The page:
Her campaign also noted that Hutchison or his law firm had donated more than $7,000 to Democrats — judges who were running in nonpartisan races, his campaign said in his defense.
Although the lieutenant governor’s job is only part time, the race has become the focus of intense competition because of speculation that Sandoval might not finish his four-year term if he’s re-elected this year as expected. He could run for the U.S. Senate against Reid, return to the federal bench or accept a Cabinet post if a Republican wins the presidency.
The winner of the GOP primary likely will face Assemblywoman Lucy Flores, D-Las Vegas, who has weak primary opposition. Flores is backed by the Democratic Party and Reid, whose sharp campaign organization is helping her.
— Laura Myers
ELECTION LAB CALCULATES ODDS
It’s all the rage now in politics: setting odds of which party might win control of the U.S. Senate in 2014 — most models favor the GOP right now — and even which candidate might win each Senate and House seat.
The Washington Post has come up with what it calls the “Election Lab.”
The newspaper explained on its website how the model works. It “looks at Senate elections between 1980-2012 and estimates the effect of several key factors in the country and in individual states or races — the rate of economic growth, the popularity of the president, whether it’s a midterm or presidential year, the most recent presidential election outcome in that state, whether the incumbent is running, and each candidate’s qualification (measured as highest elective office to date).” For now, however, fundraising and polling is not part of the model, although they will be in the future.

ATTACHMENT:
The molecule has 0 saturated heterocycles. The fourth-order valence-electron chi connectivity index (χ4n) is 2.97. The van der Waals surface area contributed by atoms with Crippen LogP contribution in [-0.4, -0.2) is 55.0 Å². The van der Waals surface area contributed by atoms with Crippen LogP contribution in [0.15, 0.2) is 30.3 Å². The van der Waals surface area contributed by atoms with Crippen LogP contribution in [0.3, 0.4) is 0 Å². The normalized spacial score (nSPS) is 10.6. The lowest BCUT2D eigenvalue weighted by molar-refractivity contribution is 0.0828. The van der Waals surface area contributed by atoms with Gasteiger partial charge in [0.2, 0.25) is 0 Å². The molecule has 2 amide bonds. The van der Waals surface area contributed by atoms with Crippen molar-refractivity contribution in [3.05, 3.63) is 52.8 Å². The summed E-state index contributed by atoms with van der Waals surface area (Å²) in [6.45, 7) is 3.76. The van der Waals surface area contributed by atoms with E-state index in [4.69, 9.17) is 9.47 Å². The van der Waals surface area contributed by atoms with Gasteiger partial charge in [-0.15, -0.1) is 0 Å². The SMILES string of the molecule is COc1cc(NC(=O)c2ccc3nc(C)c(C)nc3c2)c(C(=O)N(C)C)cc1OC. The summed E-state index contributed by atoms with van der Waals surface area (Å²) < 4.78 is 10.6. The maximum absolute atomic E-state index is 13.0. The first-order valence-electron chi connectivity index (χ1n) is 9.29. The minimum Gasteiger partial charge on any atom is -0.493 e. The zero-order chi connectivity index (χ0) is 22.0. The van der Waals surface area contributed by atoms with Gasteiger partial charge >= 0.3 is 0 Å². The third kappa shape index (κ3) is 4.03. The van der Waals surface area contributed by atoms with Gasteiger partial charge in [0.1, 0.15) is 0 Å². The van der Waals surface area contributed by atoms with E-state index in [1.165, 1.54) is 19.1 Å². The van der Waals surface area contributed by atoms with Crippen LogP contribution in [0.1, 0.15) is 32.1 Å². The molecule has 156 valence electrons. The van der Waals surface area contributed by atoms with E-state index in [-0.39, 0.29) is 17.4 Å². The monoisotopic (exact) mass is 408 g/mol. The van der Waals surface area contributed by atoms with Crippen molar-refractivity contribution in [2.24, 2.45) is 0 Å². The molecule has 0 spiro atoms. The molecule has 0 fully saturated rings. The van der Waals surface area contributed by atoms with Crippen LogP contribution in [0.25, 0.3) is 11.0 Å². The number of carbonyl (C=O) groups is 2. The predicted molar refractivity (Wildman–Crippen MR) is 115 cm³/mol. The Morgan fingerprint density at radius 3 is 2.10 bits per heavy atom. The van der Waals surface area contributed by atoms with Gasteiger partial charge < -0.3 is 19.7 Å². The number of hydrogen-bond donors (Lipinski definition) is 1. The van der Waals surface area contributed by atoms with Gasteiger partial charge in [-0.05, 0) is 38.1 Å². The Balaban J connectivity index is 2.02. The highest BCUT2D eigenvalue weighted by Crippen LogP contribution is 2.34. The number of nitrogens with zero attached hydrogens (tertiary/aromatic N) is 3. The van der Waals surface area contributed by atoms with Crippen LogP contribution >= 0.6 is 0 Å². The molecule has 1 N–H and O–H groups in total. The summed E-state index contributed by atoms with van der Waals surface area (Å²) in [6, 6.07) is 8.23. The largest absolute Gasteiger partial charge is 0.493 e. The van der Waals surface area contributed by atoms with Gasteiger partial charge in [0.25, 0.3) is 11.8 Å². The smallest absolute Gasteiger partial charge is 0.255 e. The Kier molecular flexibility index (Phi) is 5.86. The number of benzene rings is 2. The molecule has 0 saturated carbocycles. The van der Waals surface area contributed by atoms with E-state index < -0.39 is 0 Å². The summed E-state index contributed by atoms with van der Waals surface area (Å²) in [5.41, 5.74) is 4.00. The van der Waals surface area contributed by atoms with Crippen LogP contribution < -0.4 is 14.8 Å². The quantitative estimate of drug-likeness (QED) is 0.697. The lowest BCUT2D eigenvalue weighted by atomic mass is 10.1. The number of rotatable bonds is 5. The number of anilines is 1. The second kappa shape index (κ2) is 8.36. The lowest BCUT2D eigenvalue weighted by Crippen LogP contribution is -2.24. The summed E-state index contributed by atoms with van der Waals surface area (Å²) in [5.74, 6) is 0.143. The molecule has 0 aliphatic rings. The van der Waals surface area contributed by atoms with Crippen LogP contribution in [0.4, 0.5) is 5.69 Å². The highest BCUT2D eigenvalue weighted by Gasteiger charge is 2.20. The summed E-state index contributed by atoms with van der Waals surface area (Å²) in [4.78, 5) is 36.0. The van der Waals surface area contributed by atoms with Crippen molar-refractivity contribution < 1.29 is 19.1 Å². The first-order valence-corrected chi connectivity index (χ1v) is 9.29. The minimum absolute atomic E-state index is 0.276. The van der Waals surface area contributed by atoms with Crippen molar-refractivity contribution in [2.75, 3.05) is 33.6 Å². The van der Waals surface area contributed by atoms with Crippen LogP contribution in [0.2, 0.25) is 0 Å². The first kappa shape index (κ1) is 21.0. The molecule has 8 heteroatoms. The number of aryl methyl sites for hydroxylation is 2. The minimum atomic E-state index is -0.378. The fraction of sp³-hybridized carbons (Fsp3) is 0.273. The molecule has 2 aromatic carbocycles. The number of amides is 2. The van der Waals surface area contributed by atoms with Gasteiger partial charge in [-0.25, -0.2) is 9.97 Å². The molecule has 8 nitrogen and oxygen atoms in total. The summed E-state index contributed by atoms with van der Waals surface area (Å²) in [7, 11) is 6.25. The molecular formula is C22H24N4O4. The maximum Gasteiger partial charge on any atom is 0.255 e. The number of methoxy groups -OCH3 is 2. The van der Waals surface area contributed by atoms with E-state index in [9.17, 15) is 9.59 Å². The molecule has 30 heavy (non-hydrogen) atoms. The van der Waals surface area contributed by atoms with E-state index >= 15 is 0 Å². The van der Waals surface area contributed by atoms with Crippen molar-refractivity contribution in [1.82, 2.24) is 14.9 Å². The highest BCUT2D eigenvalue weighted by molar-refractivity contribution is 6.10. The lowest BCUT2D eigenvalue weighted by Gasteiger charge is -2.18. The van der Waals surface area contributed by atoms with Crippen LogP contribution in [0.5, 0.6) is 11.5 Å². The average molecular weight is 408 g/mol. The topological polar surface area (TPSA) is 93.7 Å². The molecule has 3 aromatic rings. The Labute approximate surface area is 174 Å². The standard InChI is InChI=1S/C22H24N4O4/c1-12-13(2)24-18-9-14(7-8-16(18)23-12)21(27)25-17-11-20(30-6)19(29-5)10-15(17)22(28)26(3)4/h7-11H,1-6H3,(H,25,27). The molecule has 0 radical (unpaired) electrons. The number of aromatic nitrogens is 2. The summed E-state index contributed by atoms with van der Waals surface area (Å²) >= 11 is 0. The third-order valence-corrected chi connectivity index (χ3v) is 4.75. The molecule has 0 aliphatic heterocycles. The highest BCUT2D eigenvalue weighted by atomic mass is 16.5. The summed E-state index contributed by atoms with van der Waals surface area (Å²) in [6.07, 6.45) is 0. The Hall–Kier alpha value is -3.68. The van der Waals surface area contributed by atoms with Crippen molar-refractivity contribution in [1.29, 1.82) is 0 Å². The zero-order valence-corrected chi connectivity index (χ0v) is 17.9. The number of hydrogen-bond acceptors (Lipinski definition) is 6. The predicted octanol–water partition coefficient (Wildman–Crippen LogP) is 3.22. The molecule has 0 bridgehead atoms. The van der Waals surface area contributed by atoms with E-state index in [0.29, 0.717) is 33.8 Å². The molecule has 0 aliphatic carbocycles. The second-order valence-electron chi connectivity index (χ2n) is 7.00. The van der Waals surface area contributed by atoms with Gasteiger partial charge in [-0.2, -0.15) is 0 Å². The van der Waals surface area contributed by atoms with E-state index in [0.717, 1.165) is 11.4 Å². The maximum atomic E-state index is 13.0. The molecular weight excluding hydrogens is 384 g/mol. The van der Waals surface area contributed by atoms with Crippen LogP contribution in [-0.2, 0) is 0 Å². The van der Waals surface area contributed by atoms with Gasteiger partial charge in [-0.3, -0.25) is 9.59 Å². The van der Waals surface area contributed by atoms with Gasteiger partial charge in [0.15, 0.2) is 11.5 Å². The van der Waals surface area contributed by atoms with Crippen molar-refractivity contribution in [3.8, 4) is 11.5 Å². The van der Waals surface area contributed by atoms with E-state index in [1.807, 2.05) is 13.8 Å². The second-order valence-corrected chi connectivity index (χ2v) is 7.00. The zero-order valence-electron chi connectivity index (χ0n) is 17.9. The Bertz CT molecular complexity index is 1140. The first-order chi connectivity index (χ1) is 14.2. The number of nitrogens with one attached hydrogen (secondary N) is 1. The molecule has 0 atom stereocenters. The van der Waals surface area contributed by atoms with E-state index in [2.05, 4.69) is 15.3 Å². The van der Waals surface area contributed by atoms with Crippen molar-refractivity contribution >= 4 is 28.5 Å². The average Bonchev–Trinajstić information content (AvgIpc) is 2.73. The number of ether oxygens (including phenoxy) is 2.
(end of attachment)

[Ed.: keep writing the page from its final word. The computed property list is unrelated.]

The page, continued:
As of late last week, the model estimated the Republicans have an 82 percent chance of retaking the Senate. There’s no U.S. Senate race in Nevada this year, however, so the Silver State isn’t a factor.
The Post model predicts Republicans will retain control of the House. What about Nevada’s four House seats?
In the 1st Congressional District, now held by Rep. Dina Titus, D-Nev., there’s a 99 percent chance she will be re-elected to the Southern Nevada seat. Since Democrats have a 2-to-1 advantage over Republicans in voter registration, that makes some sense — although 99 percent seems high by any standard.
In the 2nd Congressional District, now held by Rep Mark Amodei, R-Nev., there’s also a 99 percent chance he will be re-elected in the Northern Nevada district, which is Republican territory. That makes some sense, too.
But the Post odds for the other two more swing districts seems a bit too high, weighted heavily in favor of the incumbents and giving their opponents little chance to win despite the on-the-ground competitiveness of the races.
In the 3rd Congressional District, for example, Rep. Joe Heck, R-Nev., is given a 96 percent chance of winning re-election to a third term. But the district is nearly equally divided between registered Democrats and Republicans and has changed party hands several times over the years. His Democratic opponent, Erin Bilbray, is no walk-over candidate, either. She’s backed by the Democratic Party and U.S. Sen. Harry Reid, D-Nev., who is helping her campaign.
In the 4th Congressional District, freshman Rep. Steven Horsford is given a 92 percent chance of re-election. He is favored, partly because the district leans Democratic by registration and because he’s more well known than the Republicans running to unseat him. The top GOP candidates are Assemblyman Cresent Hardy, R-Mesquite, and conservative civil rights advocate Niger Innis, a popular public speaker on radio and TV talk shows.
The odds are sure to change after the June 10 primary and as the Nov. 4 general election approaches. And adding in fundraising figures and polling certainly will add some real-time information instead of a math problem to the equation.
The Post’s Election Lab website can be found here: http://wapo.st/1jw0vw4.
— Laura Myers
Contact Laura Myers at firstname.lastname@example.org or 702-387-2919. Find her on Twitter: @lmyerslvrj.